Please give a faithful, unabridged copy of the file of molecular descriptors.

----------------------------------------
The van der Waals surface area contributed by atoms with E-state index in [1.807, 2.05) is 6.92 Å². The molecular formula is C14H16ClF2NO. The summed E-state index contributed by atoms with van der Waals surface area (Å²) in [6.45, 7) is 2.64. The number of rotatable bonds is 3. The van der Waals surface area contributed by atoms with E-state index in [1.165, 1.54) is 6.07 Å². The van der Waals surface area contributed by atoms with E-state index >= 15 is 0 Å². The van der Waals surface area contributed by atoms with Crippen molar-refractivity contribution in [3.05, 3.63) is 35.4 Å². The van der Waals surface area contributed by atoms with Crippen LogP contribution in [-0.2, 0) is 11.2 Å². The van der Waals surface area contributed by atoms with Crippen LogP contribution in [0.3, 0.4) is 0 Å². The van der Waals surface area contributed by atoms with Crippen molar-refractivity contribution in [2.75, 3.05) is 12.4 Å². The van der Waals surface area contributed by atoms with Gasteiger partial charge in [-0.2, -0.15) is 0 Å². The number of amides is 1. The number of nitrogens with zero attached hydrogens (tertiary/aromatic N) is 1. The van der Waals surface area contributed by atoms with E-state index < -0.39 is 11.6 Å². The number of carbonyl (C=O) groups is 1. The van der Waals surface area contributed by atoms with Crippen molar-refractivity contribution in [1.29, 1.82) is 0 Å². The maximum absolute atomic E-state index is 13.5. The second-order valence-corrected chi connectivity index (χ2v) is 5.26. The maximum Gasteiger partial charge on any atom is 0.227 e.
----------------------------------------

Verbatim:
The van der Waals surface area contributed by atoms with E-state index in [1.807, 2.05) is 6.92 Å². The molecular formula is C14H16ClF2NO. The summed E-state index contributed by atoms with van der Waals surface area (Å²) in [6.45, 7) is 2.64. The number of rotatable bonds is 3. The van der Waals surface area contributed by atoms with E-state index in [1.165, 1.54) is 6.07 Å². The van der Waals surface area contributed by atoms with E-state index >= 15 is 0 Å². The van der Waals surface area contributed by atoms with Crippen molar-refractivity contribution in [3.05, 3.63) is 35.4 Å². The van der Waals surface area contributed by atoms with Crippen LogP contribution in [-0.2, 0) is 11.2 Å². The van der Waals surface area contributed by atoms with Crippen LogP contribution in [0.3, 0.4) is 0 Å². The van der Waals surface area contributed by atoms with Crippen molar-refractivity contribution in [2.75, 3.05) is 12.4 Å². The van der Waals surface area contributed by atoms with Gasteiger partial charge in [-0.2, -0.15) is 0 Å². The number of amides is 1. The number of nitrogens with zero attached hydrogens (tertiary/aromatic N) is 1. The van der Waals surface area contributed by atoms with E-state index < -0.39 is 11.6 Å². The number of carbonyl (C=O) groups is 1. The van der Waals surface area contributed by atoms with Crippen molar-refractivity contribution in [1.29, 1.82) is 0 Å². The maximum absolute atomic E-state index is 13.5. The second-order valence-corrected chi connectivity index (χ2v) is 5.26. The maximum Gasteiger partial charge on any atom is 0.227 e.